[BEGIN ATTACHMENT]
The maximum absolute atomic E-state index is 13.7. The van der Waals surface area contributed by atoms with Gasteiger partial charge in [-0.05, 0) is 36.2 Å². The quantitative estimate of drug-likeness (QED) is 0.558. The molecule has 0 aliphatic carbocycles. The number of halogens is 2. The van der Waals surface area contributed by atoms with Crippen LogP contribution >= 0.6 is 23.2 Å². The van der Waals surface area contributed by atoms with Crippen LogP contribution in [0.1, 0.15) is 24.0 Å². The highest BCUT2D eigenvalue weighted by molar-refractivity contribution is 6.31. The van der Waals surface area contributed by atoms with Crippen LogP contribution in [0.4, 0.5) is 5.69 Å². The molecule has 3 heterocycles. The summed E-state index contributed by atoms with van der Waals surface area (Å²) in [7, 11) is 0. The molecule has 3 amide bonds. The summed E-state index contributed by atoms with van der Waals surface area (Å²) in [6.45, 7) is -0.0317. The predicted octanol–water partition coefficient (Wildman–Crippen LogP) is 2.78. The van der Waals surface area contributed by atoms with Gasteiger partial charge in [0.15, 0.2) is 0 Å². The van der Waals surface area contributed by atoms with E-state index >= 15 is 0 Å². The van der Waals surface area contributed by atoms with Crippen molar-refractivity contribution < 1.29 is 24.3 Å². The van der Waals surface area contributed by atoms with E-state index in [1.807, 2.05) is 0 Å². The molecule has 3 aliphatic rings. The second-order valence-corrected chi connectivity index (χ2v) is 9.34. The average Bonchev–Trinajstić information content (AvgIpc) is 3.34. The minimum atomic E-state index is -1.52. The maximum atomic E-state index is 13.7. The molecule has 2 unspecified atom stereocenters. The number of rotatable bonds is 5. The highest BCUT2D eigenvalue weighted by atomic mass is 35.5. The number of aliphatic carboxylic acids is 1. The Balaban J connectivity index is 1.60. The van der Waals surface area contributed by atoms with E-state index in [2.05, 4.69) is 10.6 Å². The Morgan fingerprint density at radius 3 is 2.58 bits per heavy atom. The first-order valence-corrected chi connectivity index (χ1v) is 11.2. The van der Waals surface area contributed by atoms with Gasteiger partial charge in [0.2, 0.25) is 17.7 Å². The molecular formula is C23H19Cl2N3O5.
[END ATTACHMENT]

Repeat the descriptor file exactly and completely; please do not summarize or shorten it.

The maximum absolute atomic E-state index is 13.7. The van der Waals surface area contributed by atoms with Gasteiger partial charge in [-0.05, 0) is 36.2 Å². The quantitative estimate of drug-likeness (QED) is 0.558. The molecule has 0 aliphatic carbocycles. The number of halogens is 2. The van der Waals surface area contributed by atoms with Crippen LogP contribution >= 0.6 is 23.2 Å². The van der Waals surface area contributed by atoms with Crippen LogP contribution in [0.1, 0.15) is 24.0 Å². The highest BCUT2D eigenvalue weighted by molar-refractivity contribution is 6.31. The van der Waals surface area contributed by atoms with Crippen LogP contribution in [0.4, 0.5) is 5.69 Å². The molecule has 3 heterocycles. The summed E-state index contributed by atoms with van der Waals surface area (Å²) in [7, 11) is 0. The molecule has 3 amide bonds. The summed E-state index contributed by atoms with van der Waals surface area (Å²) in [6.45, 7) is -0.0317. The predicted octanol–water partition coefficient (Wildman–Crippen LogP) is 2.78. The van der Waals surface area contributed by atoms with Gasteiger partial charge in [0.15, 0.2) is 0 Å². The van der Waals surface area contributed by atoms with E-state index >= 15 is 0 Å². The van der Waals surface area contributed by atoms with Crippen molar-refractivity contribution < 1.29 is 24.3 Å². The van der Waals surface area contributed by atoms with E-state index in [1.807, 2.05) is 0 Å². The molecule has 3 aliphatic rings. The second-order valence-corrected chi connectivity index (χ2v) is 9.34. The average Bonchev–Trinajstić information content (AvgIpc) is 3.34. The minimum atomic E-state index is -1.52. The maximum atomic E-state index is 13.7. The molecule has 2 unspecified atom stereocenters. The number of rotatable bonds is 5. The highest BCUT2D eigenvalue weighted by atomic mass is 35.5. The number of aliphatic carboxylic acids is 1. The Balaban J connectivity index is 1.60. The van der Waals surface area contributed by atoms with E-state index in [2.05, 4.69) is 10.6 Å². The Morgan fingerprint density at radius 3 is 2.58 bits per heavy atom. The first-order valence-corrected chi connectivity index (χ1v) is 11.2. The van der Waals surface area contributed by atoms with Gasteiger partial charge in [0.2, 0.25) is 17.7 Å². The molecular formula is C23H19Cl2N3O5.